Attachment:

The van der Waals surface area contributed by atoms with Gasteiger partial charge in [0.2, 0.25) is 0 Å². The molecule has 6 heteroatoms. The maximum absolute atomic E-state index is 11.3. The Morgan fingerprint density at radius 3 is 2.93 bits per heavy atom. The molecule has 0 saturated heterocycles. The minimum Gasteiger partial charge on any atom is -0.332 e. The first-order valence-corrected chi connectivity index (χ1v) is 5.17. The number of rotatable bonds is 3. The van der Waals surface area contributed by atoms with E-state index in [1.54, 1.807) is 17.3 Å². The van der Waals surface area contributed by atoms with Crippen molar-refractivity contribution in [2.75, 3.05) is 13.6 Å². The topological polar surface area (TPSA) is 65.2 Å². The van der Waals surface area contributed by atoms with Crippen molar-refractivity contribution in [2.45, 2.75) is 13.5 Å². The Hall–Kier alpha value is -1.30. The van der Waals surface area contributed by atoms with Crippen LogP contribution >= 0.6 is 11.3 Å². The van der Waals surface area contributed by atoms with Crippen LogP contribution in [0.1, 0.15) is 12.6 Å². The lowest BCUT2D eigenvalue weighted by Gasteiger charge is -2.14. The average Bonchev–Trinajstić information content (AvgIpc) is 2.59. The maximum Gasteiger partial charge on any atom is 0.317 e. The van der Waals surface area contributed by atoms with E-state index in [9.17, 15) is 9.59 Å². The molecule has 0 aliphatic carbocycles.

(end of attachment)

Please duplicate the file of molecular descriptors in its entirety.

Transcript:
The van der Waals surface area contributed by atoms with Gasteiger partial charge in [0.2, 0.25) is 0 Å². The molecule has 6 heteroatoms. The maximum absolute atomic E-state index is 11.3. The Morgan fingerprint density at radius 3 is 2.93 bits per heavy atom. The molecule has 0 saturated heterocycles. The minimum Gasteiger partial charge on any atom is -0.332 e. The first-order valence-corrected chi connectivity index (χ1v) is 5.17. The number of rotatable bonds is 3. The van der Waals surface area contributed by atoms with E-state index in [1.54, 1.807) is 17.3 Å². The van der Waals surface area contributed by atoms with Crippen molar-refractivity contribution in [2.75, 3.05) is 13.6 Å². The topological polar surface area (TPSA) is 65.2 Å². The van der Waals surface area contributed by atoms with Crippen molar-refractivity contribution in [2.45, 2.75) is 13.5 Å². The Hall–Kier alpha value is -1.30. The van der Waals surface area contributed by atoms with Crippen LogP contribution >= 0.6 is 11.3 Å². The van der Waals surface area contributed by atoms with Crippen LogP contribution in [0.1, 0.15) is 12.6 Å². The lowest BCUT2D eigenvalue weighted by Gasteiger charge is -2.14. The average Bonchev–Trinajstić information content (AvgIpc) is 2.59. The maximum Gasteiger partial charge on any atom is 0.317 e. The van der Waals surface area contributed by atoms with E-state index in [9.17, 15) is 9.59 Å². The molecule has 0 aliphatic carbocycles.